Wednesday, April 29, 2020
Thinking Seriously about the Future of Sports
As is common knowledge to many, Major League Baseball’s season should be well underway. It is a time-honored tradition that Opening Day is scheduled close to the first of April. Now April is almost over, and still there is no National Pastime. Fans lose out. Television broadcasters lose out. Players lose out. And the list goes on. Sports is a multi-million dollar enterprise, and it has been rudely interrupted.
But this degree of disruption probably not going to stop with baseball. It will likely interrupt our real National Pastime, football. The latter replaced the former in the hearts of Americans decades ago. We live for the games, for the superstars, for the ninety-two yard kickoff returns. We live for the roaring crowds and the overpriced food and egos. Here is all that is both good and bad about humanity. And for three hours, we can imagine the majesty of a Roman chariot race.
I’m a native of Alabama. In it, college football is king. Weddings are planned around football schedules. School colors are uniforms to many. Should one’s favorite team lose, the effect feels like a punch to the gut. Unless you grew up there, or move and stay there long enough to absorb the cultural mindset, one cannot fully understand. The closest possible analogy I can describe is the political process in this country, the United States, with Democrats pitted against Republicans. Old grudges and rivalries are present in both sport and the ballot box. Games, like elections, have consequences.
I’ve long had reservations about our dependence upon sports. Instead of contemplating serious issues like economic recessions or shortages of rare minerals, the average Joe or Jane memorizes yards after contact or career strikeouts. It’s good as a form of social shorthand, but it promises no intellectual growth and development. A winning team might briefly unify a city or region of the country, but usually it deifies esoteric statistics and chest-pounding. The blue collar worker who repairs air conditioning units might not be able to tell you anything about rates of incarceration or potable water supplies for the Third World, but he’ll gladly gab with you about National Championships and his favorite pitcher.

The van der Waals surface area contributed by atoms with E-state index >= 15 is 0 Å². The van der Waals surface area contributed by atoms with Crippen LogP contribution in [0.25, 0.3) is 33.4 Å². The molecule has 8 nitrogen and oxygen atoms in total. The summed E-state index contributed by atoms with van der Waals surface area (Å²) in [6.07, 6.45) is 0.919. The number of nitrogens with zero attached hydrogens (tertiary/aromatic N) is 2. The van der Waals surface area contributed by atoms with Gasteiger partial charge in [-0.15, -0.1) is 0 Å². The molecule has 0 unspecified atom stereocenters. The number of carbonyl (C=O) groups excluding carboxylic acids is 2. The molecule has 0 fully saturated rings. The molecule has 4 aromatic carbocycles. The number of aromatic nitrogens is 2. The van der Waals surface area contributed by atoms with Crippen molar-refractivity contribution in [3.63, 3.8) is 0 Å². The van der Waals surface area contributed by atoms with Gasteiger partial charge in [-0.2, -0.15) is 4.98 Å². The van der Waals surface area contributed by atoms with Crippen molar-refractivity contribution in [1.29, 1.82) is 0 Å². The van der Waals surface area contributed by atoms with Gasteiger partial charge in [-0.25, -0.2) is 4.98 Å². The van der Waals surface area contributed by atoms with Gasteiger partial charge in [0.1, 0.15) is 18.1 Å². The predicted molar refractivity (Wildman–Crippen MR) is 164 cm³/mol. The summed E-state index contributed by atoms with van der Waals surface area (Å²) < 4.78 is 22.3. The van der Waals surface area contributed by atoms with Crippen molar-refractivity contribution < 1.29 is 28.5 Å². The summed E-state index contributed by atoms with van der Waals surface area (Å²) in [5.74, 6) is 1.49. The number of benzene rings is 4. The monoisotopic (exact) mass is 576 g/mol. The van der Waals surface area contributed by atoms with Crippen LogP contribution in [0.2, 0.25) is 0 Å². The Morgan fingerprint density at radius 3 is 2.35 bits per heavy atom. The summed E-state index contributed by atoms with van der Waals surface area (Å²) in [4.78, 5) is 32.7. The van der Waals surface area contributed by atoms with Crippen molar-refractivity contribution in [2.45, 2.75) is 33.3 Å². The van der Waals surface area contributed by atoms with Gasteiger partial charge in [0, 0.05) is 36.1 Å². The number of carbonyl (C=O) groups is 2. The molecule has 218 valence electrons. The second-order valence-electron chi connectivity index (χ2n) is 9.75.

Notice I didn’t say that sports are evil, unnecessary, or harmful. I only mean to say that they are poor placeholders for the serious winning and losing going on in our world today. And before I say that, it’s equally true that sometimes activists succumb to the same kind of black and white thinking, a mile wide and an inch deep. Life as a human is complicated, and as much as we appreciate a distraction, we have a greater purpose for our time here on Earth. Every world religion tries to enact a code of belief to speak to our own mortality and purpose, but Sports as God is a false idol of the highest degree.
It is my hope that if drastic measures are enacted for football’s 2020 season, the sterility and lack of interpersonal communication and community that make sports fun lead others in different directions never before contemplated. Don’t get me wrong. I’m not thrilled at the prospect of games played with no fans, no bands, social distancing, and the fun factor that makes sports so seductive in the first place. I don’t like thinking about a sport where home-field advantage makes no difference one way or the other.
I don’t expect the common person to start reading War and Peace, but maybe he or she might return to church or a religious gathering of his or her choice. Or bring out the bicycle that has long been collecting cobwebs in the basement. Or use weekends as an excuse to volunteer to serve food to the homeless. Or plant a vegetable garden. Or spend more time with their family. These are just a few examples.
Maybe it makes more sense to worry about being a morally upright, informed citizen than to obsess about the sprained ankles and broken bones of nineteen-year-old overgrown teenagers. Sports will never die, but for a while, we might recognize that we have lost the ability to separate essential things from non-essential things. As for what those are, exactly, I suppose that’s your decision to make. But choose wisely, friends.